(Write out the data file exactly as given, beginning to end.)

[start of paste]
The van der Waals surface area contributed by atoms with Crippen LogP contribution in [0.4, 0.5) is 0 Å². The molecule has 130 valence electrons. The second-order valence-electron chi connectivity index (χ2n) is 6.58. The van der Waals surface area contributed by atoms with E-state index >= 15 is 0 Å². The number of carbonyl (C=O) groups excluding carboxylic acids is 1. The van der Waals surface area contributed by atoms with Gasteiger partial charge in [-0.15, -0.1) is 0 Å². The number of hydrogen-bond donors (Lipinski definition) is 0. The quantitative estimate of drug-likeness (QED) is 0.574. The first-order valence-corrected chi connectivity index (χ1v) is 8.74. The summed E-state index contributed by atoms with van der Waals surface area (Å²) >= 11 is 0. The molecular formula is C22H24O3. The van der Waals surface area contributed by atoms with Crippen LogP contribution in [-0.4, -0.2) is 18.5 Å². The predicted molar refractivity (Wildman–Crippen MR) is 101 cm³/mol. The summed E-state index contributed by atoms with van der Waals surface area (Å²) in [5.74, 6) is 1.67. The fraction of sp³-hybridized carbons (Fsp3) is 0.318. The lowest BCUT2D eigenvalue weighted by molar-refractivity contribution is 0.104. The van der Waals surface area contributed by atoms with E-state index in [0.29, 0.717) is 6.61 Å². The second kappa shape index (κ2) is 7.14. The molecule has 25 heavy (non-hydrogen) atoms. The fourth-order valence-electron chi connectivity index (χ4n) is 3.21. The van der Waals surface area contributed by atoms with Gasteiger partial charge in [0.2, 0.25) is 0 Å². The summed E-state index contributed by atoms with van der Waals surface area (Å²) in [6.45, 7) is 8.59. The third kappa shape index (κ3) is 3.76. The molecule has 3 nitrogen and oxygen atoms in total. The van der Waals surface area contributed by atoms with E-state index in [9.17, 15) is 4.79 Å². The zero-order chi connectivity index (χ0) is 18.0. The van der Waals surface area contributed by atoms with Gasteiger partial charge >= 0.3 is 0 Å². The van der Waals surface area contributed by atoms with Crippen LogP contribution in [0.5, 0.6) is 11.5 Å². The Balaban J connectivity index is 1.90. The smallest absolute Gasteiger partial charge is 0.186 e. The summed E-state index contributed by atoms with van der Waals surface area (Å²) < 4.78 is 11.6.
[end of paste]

The van der Waals surface area contributed by atoms with Crippen LogP contribution in [0.4, 0.5) is 0 Å². The molecule has 130 valence electrons. The second-order valence-electron chi connectivity index (χ2n) is 6.58. The van der Waals surface area contributed by atoms with E-state index >= 15 is 0 Å². The number of carbonyl (C=O) groups excluding carboxylic acids is 1. The van der Waals surface area contributed by atoms with Gasteiger partial charge in [-0.15, -0.1) is 0 Å². The number of hydrogen-bond donors (Lipinski definition) is 0. The quantitative estimate of drug-likeness (QED) is 0.574. The first-order valence-corrected chi connectivity index (χ1v) is 8.74. The summed E-state index contributed by atoms with van der Waals surface area (Å²) >= 11 is 0. The molecular formula is C22H24O3. The van der Waals surface area contributed by atoms with Crippen LogP contribution in [-0.4, -0.2) is 18.5 Å². The predicted molar refractivity (Wildman–Crippen MR) is 101 cm³/mol. The summed E-state index contributed by atoms with van der Waals surface area (Å²) in [5.74, 6) is 1.67. The fraction of sp³-hybridized carbons (Fsp3) is 0.318. The lowest BCUT2D eigenvalue weighted by molar-refractivity contribution is 0.104. The van der Waals surface area contributed by atoms with E-state index in [0.29, 0.717) is 6.61 Å². The second kappa shape index (κ2) is 7.14. The molecule has 25 heavy (non-hydrogen) atoms. The fourth-order valence-electron chi connectivity index (χ4n) is 3.21. The van der Waals surface area contributed by atoms with Gasteiger partial charge in [0.2, 0.25) is 0 Å². The summed E-state index contributed by atoms with van der Waals surface area (Å²) in [6.45, 7) is 8.59. The third kappa shape index (κ3) is 3.76. The molecule has 3 nitrogen and oxygen atoms in total. The van der Waals surface area contributed by atoms with E-state index in [9.17, 15) is 4.79 Å². The zero-order chi connectivity index (χ0) is 18.0. The van der Waals surface area contributed by atoms with Gasteiger partial charge >= 0.3 is 0 Å². The van der Waals surface area contributed by atoms with Crippen LogP contribution in [0.5, 0.6) is 11.5 Å². The Balaban J connectivity index is 1.90. The smallest absolute Gasteiger partial charge is 0.186 e. The summed E-state index contributed by atoms with van der Waals surface area (Å²) < 4.78 is 11.6.